Ironically, some of the least palatable figures in Russia are now the most consistent and insightful critics of the Kremlin’s strategy—if for all the wrong reasons. One of them is Igor Mangushev, a senior manager at the Internet Research Agency, the troll factory in St. Petersburg, Russia, that was responsible for disinformation campaigns and interference in Western elections. One of the most unapologetically genocidal supporters of Russia’s war in Ukraine, Mangushev recently gave a macabre performance in a Moscow club where he presented a human skull he claimed to have harvested from a Ukrainian soldier killed during the bloody siege of Mariupol. “We will burn down your homes, murder your families, take your children, and raise them as Russians” is a fairly typical post on his Telegram channel. He also claims credit for inventing the letter Z as the symbol of Russia’s invasion. Yet Mangushev has no love lost for Russia’s military brass and decision-makers in the Kremlin, constantly attacking them for what he says is their indecision and bureaucratic slumber, which he sees as the main obstacle to the war effort.

Equally indignant is Yevgeny Rasskazov, also known as Topaz and a member of the far-right Rusich mercenary unit associated with the Wagner Group. On April 20, Rasskazov posted what appeared to be a celebration of Adolf Hitler’s birthday without naming the former Nazi leader directly. After the Russians’ loss of Balakliya, a city in eastern Kharkiv Oblast, during last week’s surprise Ukrainian offensive, he mocked the Russian defense ministry for attempting to present the defeat as a “tactical feint.” In a monologue, Rasskazov listed all the things that, in his view, the Russian war machine lacks: honesty in admitting a local defeat, a fully reformed defense ministry, more skilled commanders, and a well-oiled military with better coordination among different branches of the military.

In attempting to explain the Russian military’s increasingly desperate situation in Ukraine, the pro-war camp is developing its own “stab-in-the-back” myth that echoes the German intrawar version. Already, voices such the ultra-conservative pundit and RT commentator Egor Kholmogorov are openly accusing the Russian top command of criminal incompetence and demanding purges. The movement’s anger at treacherous “elites”—as of yet unnamed but almost universally reviled—is palpable. Although still marginal, there is even a new emerging subculture associated with the movement; for example, “Bands of Veterans” by singer Pavel Plamenev is a modern rock version of a 1920s German song, “We Are Geyer’s Black Company,” which became part of the official Nazi songbook. In Plamenev’s version, a Russian Donbas veteran returns from the war filled with rage, urging his fellow soldiers to burn the palaces of the rich and pass their wives around among the looters. In a worrying sign for the Kremlin, the new pro-war opposition is increasingly turning to the same indignant anti-corruption messages that fueled the opposition movement headed by now-jailed Russian dissident Alexey Navalny.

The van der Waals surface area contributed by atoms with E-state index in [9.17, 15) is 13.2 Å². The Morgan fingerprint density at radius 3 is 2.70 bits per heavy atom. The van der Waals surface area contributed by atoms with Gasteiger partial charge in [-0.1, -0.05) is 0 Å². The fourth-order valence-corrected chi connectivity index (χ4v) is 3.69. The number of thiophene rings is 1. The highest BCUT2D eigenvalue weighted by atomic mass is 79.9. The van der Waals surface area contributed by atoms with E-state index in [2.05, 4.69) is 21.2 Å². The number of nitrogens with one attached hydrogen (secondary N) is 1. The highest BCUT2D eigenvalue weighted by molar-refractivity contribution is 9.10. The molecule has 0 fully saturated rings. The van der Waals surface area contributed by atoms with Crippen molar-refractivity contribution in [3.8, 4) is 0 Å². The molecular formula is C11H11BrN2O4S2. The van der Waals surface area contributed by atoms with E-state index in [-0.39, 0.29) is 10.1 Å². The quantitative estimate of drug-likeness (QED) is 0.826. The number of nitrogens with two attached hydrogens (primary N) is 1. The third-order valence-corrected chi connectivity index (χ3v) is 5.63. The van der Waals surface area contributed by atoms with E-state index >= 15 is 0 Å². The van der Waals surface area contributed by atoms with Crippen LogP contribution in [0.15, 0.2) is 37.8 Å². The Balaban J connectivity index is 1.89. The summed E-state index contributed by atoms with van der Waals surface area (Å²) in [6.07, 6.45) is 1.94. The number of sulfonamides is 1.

Surprisingly, considering the Kremlin’s accelerated crackdown on criticism since the start of the invasion in February, there have been no high-profile arrests of pro-war bloggers or even signs of censorship so far. The Kremlin couldn’t have missed these outbursts; a special monitoring department in the presidential administration watches Russian social media platforms closely and files daily reports to Putin’s aides. Nonetheless, there are signs that Moscow recognizes the problem and will seek to rein in the angry nationalists who are fast becoming what political scientist Tatiana Stanovaya calls “the most significant challenge to the Kremlin” since it crushed Navalny’s movement.

Whether or not the Kremlin now cracks down, the pro-war movement’s toxic narrative will take on a life of its own—especially if and when Russia loses the war, which is now all but inevitable. As the disconnect between official propaganda about an easy, successful “special operation” and the reality of crushing defeat becomes clear, many Russians will be looking for someone to blame. Here, the German example is instructive, where the combination of defeat, national humiliation, and economic collapse was the fertile soil for right-wing, extremist movements that blamed domestic enemies, assassinated liberal politicians, stirred antisemitic hate, and swore revenge on the victorious World War I Allies. This was the vicious brew that Hitler fed on as he rose to power.

Russia’s inevitable defeat, deep economic malaise, and loss of great-power status at the hands of a country whose existence the Kremlin didn’t even recognize will be fertile ground for extremists. That counts double should Putin’s regime fall and a struggle for the future course of Russia ensue. If the pro-war nationalists searching for enemies to blame are the only opposition left in Russia, the world may be going down a dark and dangerous track.

Alexey Kovalev is an investigative editor at Meduza. Twitter: @Alexey__Kovalev